Mark Karpelès

Mark Karpeles

Mark Marie Robert Karpelès (born June 1, 1985), also sometimes known by his online alias MagicalTux, is the former CEO of bitcoin exchange Mt. Gox and a wanted fugitive in France. He moved to Japan in 2009.


Early life and education

Karpelès was born in Chenôve, France in 1985, the child of Anne Karpelès, a geologist. He was raised in Dijon. Between 1995 and 2000, Karpelès was educated at Collège Prieuré de Binson in Châtillon-sur-Marne and Prieuré De Binson in Dormans. He then spent one year at Lycée Claude Bernard in Paris, before completing his education in 2003 at Lycée Louis Armand in Paris.

According to Jason Mick of Dailytech, Karpelès was found guilty of a financial computer crime and of money transfer fraud when he was a teenager. The court apparently gave him a 3 month suspended sentence and no criminal record. This was later confirmed by Ashley Barr, a former Mt. Gox employee.

In 2009, Karpelès moved to Japan. [1]


Mark Karpeles Bonus Scenes // The Rise and Rise of Bitcoin

According to Karpelès’ LinkedIn page, he worked from 2003 to 2005 at Linux Cyberjoueurs as a software developer and network administrator. Karpelès is a PHP developer, and has contributed to the language’s official repository of extensions with proctitle, which allows the name of the current process to be changed on Linux systems.

Karpelès founded Tibanne Co. in 2009. He is CEO. He was a founding member of the Bitcoin Foundation, created in 2012 with a mission to standardize and promote Bitcoin, and served on its board until February 2014.

According to a joint report by Cyrus Farivar of Ars Technica and Pierre Alonso of Le Monde, Karpelès was found guilty of fraud when he was tried in absentia in France in 2010. He also admitted to having “pirated” a server to French authorities. He was sentenced to a year in jail but has not yet served his sentence.[2]

Ross Ulbricht, while on trial for operating the undercover Silk Road marketplace, claimed that the pseudonymous “Dread Pirate Roberts” behind Silk Road was not him but Mark Karpelès. Karpelès publicly denied the claim on Twitter, and Ulbricht was eventually found guilty.


In 2010, Karpelès reopened the BitcoinWiki with MediaWiki. Karpelès’s MediaWiki and Martti Malmi‘s dokuwiki sites coexisted briefly before it was evident that the community preferred MediaWiki. All pages on the dokuwiki instance were copied to the MediaWiki one in 2010 and in 2015 the a project to import the complete history of those pages began.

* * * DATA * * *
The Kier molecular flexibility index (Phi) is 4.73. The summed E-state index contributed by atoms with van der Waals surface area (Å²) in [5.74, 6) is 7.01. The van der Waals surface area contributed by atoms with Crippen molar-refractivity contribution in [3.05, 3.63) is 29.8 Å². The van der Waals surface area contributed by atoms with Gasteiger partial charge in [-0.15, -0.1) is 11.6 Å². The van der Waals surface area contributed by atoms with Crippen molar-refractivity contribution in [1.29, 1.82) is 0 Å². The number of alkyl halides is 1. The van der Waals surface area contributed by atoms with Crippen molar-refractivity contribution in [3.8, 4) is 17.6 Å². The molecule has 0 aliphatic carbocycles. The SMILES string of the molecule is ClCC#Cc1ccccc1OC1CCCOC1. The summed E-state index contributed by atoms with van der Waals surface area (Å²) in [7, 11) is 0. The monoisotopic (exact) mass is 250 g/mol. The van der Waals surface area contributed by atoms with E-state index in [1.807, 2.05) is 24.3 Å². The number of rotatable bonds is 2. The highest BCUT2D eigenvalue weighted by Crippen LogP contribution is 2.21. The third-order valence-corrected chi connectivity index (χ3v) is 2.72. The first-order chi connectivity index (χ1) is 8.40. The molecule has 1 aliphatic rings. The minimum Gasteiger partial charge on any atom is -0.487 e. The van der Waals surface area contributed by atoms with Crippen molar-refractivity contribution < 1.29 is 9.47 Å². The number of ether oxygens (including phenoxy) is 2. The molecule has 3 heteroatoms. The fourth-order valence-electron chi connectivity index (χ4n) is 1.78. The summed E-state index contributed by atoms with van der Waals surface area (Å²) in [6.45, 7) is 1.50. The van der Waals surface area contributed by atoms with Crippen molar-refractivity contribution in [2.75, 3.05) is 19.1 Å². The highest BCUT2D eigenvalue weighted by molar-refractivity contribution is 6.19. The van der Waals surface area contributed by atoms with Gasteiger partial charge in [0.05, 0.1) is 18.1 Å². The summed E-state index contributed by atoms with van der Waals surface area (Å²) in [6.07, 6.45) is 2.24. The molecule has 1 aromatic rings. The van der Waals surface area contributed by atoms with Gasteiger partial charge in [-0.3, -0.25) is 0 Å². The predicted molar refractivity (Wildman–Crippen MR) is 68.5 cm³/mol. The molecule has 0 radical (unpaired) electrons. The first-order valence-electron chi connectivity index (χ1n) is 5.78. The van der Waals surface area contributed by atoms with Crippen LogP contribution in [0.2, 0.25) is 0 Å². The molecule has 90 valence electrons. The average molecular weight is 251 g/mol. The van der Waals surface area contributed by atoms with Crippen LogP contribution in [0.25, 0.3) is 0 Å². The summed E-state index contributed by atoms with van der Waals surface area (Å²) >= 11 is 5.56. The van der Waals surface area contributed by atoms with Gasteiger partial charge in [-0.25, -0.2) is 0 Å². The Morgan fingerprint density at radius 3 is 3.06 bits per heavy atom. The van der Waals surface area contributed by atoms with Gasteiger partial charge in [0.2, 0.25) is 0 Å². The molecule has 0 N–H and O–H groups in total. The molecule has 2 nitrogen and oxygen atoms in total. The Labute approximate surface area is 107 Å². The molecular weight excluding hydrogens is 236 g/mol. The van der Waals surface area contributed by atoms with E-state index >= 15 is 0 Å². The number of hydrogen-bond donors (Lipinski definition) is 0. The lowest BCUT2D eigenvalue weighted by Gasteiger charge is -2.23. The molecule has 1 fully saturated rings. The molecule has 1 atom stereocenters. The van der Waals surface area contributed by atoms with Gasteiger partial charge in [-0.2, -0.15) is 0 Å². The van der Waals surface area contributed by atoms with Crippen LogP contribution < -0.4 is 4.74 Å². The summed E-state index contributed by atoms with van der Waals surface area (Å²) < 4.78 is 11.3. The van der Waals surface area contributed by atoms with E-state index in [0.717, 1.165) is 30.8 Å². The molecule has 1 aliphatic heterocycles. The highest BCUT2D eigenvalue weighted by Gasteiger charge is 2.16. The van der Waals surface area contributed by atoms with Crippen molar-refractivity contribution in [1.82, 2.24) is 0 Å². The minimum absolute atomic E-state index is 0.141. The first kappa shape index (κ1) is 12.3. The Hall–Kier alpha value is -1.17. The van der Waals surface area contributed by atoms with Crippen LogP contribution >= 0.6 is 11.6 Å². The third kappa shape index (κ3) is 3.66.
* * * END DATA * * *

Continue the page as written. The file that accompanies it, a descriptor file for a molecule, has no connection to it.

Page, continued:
Karpelès also created CryptoPayment, a MediaWiki extension that was used by the BitcoinWiki for several years. The extension granted editing rights to users who paid a small anti-spam fee.

Shortly after reopening the BitcoinWiki, Karpelès added a Bitcoin Map tool to it. The map plotted nodes geographically and a still of it was featured on the Main Page for years.

Mt. Gox

Karpelès acquired 88% of the Tokyo-based company Mt. Gox from programmer Jed McCaleb in 2011. Mt. Gox filed for bankruptcy in Japan on February 28, 2014 and for Chapter 15 bankruptcy in the United States (Texas) in March 2014.

Karpelès was subpoenaed by the United States Department of the Treasury’s Financial Crimes Enforcement Network to appear in Washington, D.C. to provide testimony on April 18, 2014. Karpelès, in a court filing by Mt. Gox lawyers, responded that he does not have a lawyer for this matter and therefore declined to appear.[3] Karpelès instead sought to appear in D.C. to testify on May 5, 2014.

Arrest and prosecution

Karpelès was arrested on 1 August 2015 by Japanese police on suspicion of having accessed the exchange’s computer system to falsify data on its outstanding balance, he was re-arrested and allegedly charged with embezzlement.

Karpelès was released on bail in July 2016, but must remain in Japan.[4] On July 10, 2017, he pled “not guilty” to embezzlement and data manipulation charges.

Bankruptcy proceedings

Mt. Gox’s bankruptcy proceedings will repay creditors in Japanese Yen at a price around $400USD per bitcoin (the price set by the court) and it has been reported will leave Karpelès with the bulk of the wealth left over from the difference after the creditors are repaid and the market price today, leaving Karpelès with nearly 2 billion US dollars (based upon Bitcoin prices around $15000).

External links

See Also on BitcoinWiki


  1. MtGox: Mark Karpèles, un “supergeek” français au cœur du scandale bitcoin
  2. En France, le passé trouble de l’ancien ” baron du bitcoin “
  3. Mt. Gox founder won’t appear in U.S. for questions about bankruptcy case
  4. Mark Karpeles Twitter Game Unaffected By Prison Stint